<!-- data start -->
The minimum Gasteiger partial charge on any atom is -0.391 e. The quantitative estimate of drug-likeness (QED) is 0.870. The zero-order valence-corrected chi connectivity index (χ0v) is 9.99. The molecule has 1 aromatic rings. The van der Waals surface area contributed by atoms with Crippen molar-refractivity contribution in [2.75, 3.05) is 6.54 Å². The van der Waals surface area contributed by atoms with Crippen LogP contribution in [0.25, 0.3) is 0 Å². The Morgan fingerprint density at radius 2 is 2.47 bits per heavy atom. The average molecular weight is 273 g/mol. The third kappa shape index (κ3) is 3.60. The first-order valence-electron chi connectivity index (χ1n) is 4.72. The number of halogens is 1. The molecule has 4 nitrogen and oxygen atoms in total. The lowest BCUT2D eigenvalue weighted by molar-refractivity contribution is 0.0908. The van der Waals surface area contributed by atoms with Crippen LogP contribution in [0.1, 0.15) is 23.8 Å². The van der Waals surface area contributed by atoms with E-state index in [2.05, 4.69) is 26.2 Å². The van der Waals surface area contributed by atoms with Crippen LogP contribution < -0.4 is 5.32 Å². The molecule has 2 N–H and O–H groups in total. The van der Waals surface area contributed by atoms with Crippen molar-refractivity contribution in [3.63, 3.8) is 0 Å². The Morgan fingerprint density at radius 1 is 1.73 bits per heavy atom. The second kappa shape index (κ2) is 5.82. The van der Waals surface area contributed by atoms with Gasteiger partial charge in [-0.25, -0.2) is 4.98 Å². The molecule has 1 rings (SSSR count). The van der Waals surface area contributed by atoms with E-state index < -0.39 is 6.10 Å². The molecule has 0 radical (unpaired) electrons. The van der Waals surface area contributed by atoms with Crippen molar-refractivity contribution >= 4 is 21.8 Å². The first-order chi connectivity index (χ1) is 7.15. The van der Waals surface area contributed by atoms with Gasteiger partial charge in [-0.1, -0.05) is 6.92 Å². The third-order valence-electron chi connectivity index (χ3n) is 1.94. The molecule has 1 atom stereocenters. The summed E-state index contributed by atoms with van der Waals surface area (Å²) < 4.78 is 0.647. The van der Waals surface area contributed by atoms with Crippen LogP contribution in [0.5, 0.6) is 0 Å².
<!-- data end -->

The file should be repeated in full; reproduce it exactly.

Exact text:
The minimum Gasteiger partial charge on any atom is -0.391 e. The quantitative estimate of drug-likeness (QED) is 0.870. The zero-order valence-corrected chi connectivity index (χ0v) is 9.99. The molecule has 1 aromatic rings. The van der Waals surface area contributed by atoms with Crippen molar-refractivity contribution in [2.75, 3.05) is 6.54 Å². The van der Waals surface area contributed by atoms with Crippen LogP contribution in [0.25, 0.3) is 0 Å². The Morgan fingerprint density at radius 2 is 2.47 bits per heavy atom. The average molecular weight is 273 g/mol. The third kappa shape index (κ3) is 3.60. The first-order valence-electron chi connectivity index (χ1n) is 4.72. The number of halogens is 1. The molecule has 4 nitrogen and oxygen atoms in total. The lowest BCUT2D eigenvalue weighted by molar-refractivity contribution is 0.0908. The van der Waals surface area contributed by atoms with Crippen LogP contribution in [0.1, 0.15) is 23.8 Å². The van der Waals surface area contributed by atoms with E-state index in [2.05, 4.69) is 26.2 Å². The van der Waals surface area contributed by atoms with Crippen LogP contribution < -0.4 is 5.32 Å². The molecule has 2 N–H and O–H groups in total. The van der Waals surface area contributed by atoms with Crippen molar-refractivity contribution in [3.63, 3.8) is 0 Å². The Morgan fingerprint density at radius 1 is 1.73 bits per heavy atom. The second kappa shape index (κ2) is 5.82. The van der Waals surface area contributed by atoms with Gasteiger partial charge in [-0.25, -0.2) is 4.98 Å². The molecule has 1 rings (SSSR count). The van der Waals surface area contributed by atoms with E-state index < -0.39 is 6.10 Å². The molecule has 0 radical (unpaired) electrons. The van der Waals surface area contributed by atoms with Crippen molar-refractivity contribution >= 4 is 21.8 Å². The first-order chi connectivity index (χ1) is 7.15. The van der Waals surface area contributed by atoms with Gasteiger partial charge in [-0.1, -0.05) is 6.92 Å². The third-order valence-electron chi connectivity index (χ3n) is 1.94. The molecule has 1 atom stereocenters. The summed E-state index contributed by atoms with van der Waals surface area (Å²) < 4.78 is 0.647. The van der Waals surface area contributed by atoms with Crippen LogP contribution in [0.5, 0.6) is 0 Å².